Clinical Studies. A study included the data of 928 SLN cases in 313 patients with early-stage cervical cancer from 25 centers to analyze the diagnostic effect of SLN frozen section pathological examination, with conventional pathological ultrastaging set as the gold standard (54). It was found that the sensitivity of SLN in the frozen section through pathological examination was lower (42.3%) and the negative predictive value was higher (89.7%), which could be considered to have a limited diagnostic value (54).

A single-institution study of 75 patients with cervical cancer who underwent SLN biopsy followed by pelvic lymphadenectomy found that lymphovascular invasion significantly reduced the success rate of patient detection (7), with higher inaccuracy in detection (90.9% with lymphatic vascular invasion vs. 41.5% without, P < 0.001) and significantly higher lymph node metastasis rate (40.9 vs. 3.8%, P < 0.001). It was concluded that, in cervical cancer, the lymphatic vascular invasion has a great impact on the success rate of SLN detection (7).

A study of 103 patients with early-stage cervical cancer (IA1-IB1) who underwent SLN mapping using TC-99m nanocolloid and/or methylene-blue dye and were followed up (8–120 months) found a bilateral detection rate of 83% in all patients, a specificity of 100%, the negative predictive value of 100%, no pelvic or para-aortic lymph node recurrence, and no lower limb edema (55).

A study of 356 patients with stage IA2-IIA2 cervical cancer underwent systematic pelvic lymphadenectomy after SLN biopsy with carbon nanoparticles suspension (56). Results showed that the overall sensitivity was 96.65%, the false-negative rate was 4.35%, and the negative predictive value was 99.29% (56). The sensitivity and negative predictive value were both 100% and the false-negative rate was reduced to 0% for tumors <2 cm (56). It was concluded that the application of carbon nanoparticles suspension in SLN biopsy of early cervical cancer is safe and feasible (56).

An ongoing multicenter clinical trial to compare 3-year disease-free survival and quality of life after cervical cancer SLN or SLN + PLN (pelvic lymph node dissection) has enrolled 950 patients of IA1-IIA1 cervical cancer with lymphovascular invasion starting in the second quarter of 2018 and to be followed up until the second quarter of 2026 (57). The results of this study will help reveal whether SLN technology is superior to PLN in disease-free survival and health-related quality of life in early cervical cancer.

Vulvar Cancer

Lymphatic Drainage Pathway for Vulvar Cancer

The lymph of the vulva flows primarily to superficial inguinal nodes and then drains into deep inguinal/external iliac nodes (58).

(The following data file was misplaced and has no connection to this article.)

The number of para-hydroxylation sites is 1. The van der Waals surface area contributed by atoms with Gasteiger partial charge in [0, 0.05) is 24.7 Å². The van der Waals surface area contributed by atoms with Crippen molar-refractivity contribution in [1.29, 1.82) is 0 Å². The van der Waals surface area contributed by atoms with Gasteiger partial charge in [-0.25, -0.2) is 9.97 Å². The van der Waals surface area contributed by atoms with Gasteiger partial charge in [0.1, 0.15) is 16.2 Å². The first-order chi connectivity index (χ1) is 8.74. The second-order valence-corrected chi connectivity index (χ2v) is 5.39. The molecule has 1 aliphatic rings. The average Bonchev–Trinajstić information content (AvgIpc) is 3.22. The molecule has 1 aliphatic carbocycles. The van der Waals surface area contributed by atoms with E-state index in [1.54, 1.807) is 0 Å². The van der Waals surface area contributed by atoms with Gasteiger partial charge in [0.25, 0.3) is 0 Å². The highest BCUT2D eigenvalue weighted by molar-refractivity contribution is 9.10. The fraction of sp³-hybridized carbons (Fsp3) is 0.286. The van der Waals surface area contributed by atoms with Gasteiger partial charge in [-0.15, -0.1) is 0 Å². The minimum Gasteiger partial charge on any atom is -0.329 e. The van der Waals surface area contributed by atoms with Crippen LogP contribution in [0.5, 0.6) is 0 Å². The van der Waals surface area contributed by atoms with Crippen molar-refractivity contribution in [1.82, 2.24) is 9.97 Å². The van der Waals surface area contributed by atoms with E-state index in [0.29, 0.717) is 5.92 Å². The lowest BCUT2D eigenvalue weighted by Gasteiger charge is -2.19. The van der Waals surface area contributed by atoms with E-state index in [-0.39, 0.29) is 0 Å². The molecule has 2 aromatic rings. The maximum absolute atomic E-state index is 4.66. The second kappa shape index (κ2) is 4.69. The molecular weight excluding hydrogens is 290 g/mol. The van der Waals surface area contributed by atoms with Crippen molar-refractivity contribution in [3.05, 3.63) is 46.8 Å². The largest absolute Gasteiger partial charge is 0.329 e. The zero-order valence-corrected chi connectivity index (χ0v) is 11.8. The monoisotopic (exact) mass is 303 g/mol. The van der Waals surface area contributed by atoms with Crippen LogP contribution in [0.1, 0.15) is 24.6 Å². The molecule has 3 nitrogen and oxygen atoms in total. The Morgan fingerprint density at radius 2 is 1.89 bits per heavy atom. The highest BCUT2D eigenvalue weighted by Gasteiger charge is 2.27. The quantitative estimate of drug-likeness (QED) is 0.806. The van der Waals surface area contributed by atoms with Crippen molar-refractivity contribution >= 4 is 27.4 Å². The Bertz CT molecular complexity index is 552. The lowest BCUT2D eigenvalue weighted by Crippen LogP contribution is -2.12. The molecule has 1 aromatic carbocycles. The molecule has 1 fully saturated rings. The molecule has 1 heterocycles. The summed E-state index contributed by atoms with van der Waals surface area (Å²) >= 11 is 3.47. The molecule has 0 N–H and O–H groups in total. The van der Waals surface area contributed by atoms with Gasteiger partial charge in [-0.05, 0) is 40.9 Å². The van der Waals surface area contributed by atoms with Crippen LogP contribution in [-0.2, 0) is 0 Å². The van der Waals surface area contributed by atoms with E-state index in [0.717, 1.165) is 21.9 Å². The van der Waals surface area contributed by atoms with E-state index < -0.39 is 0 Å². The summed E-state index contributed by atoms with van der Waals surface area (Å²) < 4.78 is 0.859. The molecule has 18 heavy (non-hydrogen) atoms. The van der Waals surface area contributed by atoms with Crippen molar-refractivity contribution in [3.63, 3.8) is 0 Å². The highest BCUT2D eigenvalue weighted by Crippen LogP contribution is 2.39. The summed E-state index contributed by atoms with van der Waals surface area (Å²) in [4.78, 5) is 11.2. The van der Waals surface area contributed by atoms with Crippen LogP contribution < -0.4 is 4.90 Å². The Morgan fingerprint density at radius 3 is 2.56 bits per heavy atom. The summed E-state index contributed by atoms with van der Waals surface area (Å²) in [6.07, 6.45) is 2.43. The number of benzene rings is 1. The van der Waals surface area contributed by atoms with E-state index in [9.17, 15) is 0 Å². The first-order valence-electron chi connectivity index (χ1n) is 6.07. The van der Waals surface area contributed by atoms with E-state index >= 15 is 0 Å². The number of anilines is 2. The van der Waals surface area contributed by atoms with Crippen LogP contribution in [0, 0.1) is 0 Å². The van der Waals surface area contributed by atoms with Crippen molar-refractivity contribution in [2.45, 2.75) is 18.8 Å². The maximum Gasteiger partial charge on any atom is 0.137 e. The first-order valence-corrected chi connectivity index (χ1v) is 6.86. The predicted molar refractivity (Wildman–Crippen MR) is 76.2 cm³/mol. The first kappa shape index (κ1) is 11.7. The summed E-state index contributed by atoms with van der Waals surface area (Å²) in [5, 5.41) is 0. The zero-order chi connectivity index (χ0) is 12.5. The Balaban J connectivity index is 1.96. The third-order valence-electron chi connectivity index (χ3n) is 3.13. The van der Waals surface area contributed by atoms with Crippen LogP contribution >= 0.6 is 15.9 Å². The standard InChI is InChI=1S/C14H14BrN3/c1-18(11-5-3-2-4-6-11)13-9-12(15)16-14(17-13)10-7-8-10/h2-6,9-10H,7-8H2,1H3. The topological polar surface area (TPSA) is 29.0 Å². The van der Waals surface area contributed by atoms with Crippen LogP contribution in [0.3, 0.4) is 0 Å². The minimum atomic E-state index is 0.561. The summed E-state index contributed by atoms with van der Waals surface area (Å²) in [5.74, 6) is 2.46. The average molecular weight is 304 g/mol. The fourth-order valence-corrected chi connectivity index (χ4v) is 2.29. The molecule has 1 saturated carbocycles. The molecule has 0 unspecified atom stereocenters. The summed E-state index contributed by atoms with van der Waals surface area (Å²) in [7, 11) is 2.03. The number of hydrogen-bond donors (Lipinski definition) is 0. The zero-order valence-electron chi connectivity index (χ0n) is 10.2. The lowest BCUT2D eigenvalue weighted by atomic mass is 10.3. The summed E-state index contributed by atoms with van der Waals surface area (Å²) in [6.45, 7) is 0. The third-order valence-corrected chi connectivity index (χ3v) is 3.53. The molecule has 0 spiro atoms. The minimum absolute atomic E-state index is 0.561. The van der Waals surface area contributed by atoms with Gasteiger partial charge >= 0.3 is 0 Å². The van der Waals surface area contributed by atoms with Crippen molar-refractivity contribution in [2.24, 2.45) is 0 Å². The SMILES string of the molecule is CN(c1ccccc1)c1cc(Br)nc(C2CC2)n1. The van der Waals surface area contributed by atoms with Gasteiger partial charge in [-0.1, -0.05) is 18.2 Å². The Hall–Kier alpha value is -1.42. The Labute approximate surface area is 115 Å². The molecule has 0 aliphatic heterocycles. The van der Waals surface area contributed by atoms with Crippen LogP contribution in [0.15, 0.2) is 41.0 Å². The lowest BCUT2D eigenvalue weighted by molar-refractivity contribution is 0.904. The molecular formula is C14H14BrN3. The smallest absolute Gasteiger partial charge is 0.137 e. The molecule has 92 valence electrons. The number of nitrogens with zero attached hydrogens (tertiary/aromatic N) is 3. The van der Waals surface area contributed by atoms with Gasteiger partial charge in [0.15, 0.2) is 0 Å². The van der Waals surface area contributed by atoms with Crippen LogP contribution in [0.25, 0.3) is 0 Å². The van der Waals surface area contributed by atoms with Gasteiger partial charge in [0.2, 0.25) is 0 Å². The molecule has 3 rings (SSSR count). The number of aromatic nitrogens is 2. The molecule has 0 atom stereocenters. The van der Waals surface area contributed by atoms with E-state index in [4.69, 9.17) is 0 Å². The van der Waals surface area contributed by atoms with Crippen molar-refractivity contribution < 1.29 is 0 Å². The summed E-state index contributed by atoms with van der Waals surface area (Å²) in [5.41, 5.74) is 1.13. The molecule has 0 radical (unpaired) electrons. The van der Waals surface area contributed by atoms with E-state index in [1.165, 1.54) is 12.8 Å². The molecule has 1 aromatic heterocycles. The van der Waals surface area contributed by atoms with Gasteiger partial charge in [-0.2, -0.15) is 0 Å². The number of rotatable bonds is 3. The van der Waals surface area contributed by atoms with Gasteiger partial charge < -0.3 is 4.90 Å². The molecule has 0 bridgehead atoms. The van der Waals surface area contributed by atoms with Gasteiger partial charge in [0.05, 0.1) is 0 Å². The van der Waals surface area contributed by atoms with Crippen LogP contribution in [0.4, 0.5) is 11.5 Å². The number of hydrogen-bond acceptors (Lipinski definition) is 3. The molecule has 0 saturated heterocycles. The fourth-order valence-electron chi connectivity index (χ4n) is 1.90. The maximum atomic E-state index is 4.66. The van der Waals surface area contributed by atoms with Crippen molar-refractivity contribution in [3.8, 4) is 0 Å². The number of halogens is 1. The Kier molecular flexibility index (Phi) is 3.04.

Sentinel Lymph Node Implementation

The 2022 edition of the NCCN guidelines recommend injecting a total of 4 ml of dye at 4 sites in the 2, 5, 7, and 10 o’clock directions of the tumor (59).

Application of Sentinel Lymph Node Technique in Vulvar Cancer

Guide Recommendation. In the 2022 NCCN guidelines for vulvar cancer, SLN is recommended for T1b or T2 vulvar cancer patients with negative inguinal lymph nodes and no history of vulvar surgery (59). Subsequent treatment options are selected according to the size of the metastasis in positive SLN. Unilateral SLN may be used for primary tumors of <4 cm diameter and locating tumors ≥2 cm from the midline; if locating <2 cm, bilateral SLN should be performed. Pathological ultrastaging is equally necessary.

Clinical Studies. One study compared SLN detection in vulvar squamous cell carcinoma (VSCC) using ICG + 99mTc nanocolloids and blue dye + 99mTc nanocolloids (24). The results showed that 65.3% (32/49) of the cut lymph nodes were stained blue in the blue composite dye group, and 92.5% (49/53) of the cut lymph nodes in the ICG composite dye group showed green fluorescence (24) suggesting that ICG + 99mTc nanocolloids were found to be superior for visual inspection of SLNs in patients with VSCC (24). In addition, the blue dye can also discolor the vulva, resulting in inaccurate SLN positioning, obstructing the normal surgical field of vision, and causing larger surgical incisions and more postoperative complications (24). Therefore, ICG is recommended to be popularized.

In a study of 173 patients with focal invasive vulvar squamous cell carcinoma <4 cm, the sensitivity of intraoperative frozen SLN sections was 89.7%, the specificity was 99.5%, the positive predictive value was 97.2%, and the negative predictive value was 98.2% (60). It was concluded that intraoperative frozen sections can accurately assess the need for further inguinal lymphadenectomy (60).

A review of 65 articles on the clinical use and technical procedures of SLN biopsy for vulvar cancer found that SLN negative was associated with low inguinal recurrence and good disease-specific survival at 5 years (21). SLN biopsy is more cost-effective than lymphadenectomy in early-stage vulvar cancer and is currently the standard treatment for women with negative lymph nodes (21).